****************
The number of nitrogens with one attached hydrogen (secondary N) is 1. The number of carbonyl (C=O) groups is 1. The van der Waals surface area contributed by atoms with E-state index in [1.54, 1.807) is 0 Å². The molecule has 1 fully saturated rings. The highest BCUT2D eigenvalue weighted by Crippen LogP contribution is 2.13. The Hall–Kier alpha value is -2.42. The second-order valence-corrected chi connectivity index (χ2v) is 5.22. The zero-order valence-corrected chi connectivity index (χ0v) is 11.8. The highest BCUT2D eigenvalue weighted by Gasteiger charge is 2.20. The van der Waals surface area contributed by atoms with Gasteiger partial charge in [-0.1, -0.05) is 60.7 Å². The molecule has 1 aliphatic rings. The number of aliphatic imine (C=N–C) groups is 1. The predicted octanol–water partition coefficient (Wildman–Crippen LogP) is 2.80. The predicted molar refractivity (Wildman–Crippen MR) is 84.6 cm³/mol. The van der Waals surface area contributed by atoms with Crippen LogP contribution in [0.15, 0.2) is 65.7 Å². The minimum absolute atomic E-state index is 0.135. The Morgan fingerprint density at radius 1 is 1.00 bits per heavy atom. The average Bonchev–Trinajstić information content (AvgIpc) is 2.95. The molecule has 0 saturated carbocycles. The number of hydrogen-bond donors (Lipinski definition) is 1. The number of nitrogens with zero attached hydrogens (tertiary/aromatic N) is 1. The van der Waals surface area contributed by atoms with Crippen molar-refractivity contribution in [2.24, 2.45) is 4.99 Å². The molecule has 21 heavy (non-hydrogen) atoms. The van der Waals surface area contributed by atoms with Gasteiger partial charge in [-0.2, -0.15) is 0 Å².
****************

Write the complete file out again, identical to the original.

The number of nitrogens with one attached hydrogen (secondary N) is 1. The number of carbonyl (C=O) groups is 1. The van der Waals surface area contributed by atoms with E-state index in [1.54, 1.807) is 0 Å². The molecule has 1 fully saturated rings. The highest BCUT2D eigenvalue weighted by Crippen LogP contribution is 2.13. The Hall–Kier alpha value is -2.42. The second-order valence-corrected chi connectivity index (χ2v) is 5.22. The zero-order valence-corrected chi connectivity index (χ0v) is 11.8. The highest BCUT2D eigenvalue weighted by Gasteiger charge is 2.20. The van der Waals surface area contributed by atoms with Gasteiger partial charge in [-0.1, -0.05) is 60.7 Å². The molecule has 1 aliphatic rings. The number of aliphatic imine (C=N–C) groups is 1. The predicted octanol–water partition coefficient (Wildman–Crippen LogP) is 2.80. The predicted molar refractivity (Wildman–Crippen MR) is 84.6 cm³/mol. The van der Waals surface area contributed by atoms with Crippen LogP contribution in [0.15, 0.2) is 65.7 Å². The minimum absolute atomic E-state index is 0.135. The Morgan fingerprint density at radius 1 is 1.00 bits per heavy atom. The average Bonchev–Trinajstić information content (AvgIpc) is 2.95. The molecule has 0 saturated carbocycles. The number of hydrogen-bond donors (Lipinski definition) is 1. The number of nitrogens with zero attached hydrogens (tertiary/aromatic N) is 1. The van der Waals surface area contributed by atoms with Crippen molar-refractivity contribution in [2.24, 2.45) is 4.99 Å². The molecule has 21 heavy (non-hydrogen) atoms. The van der Waals surface area contributed by atoms with Gasteiger partial charge in [-0.2, -0.15) is 0 Å².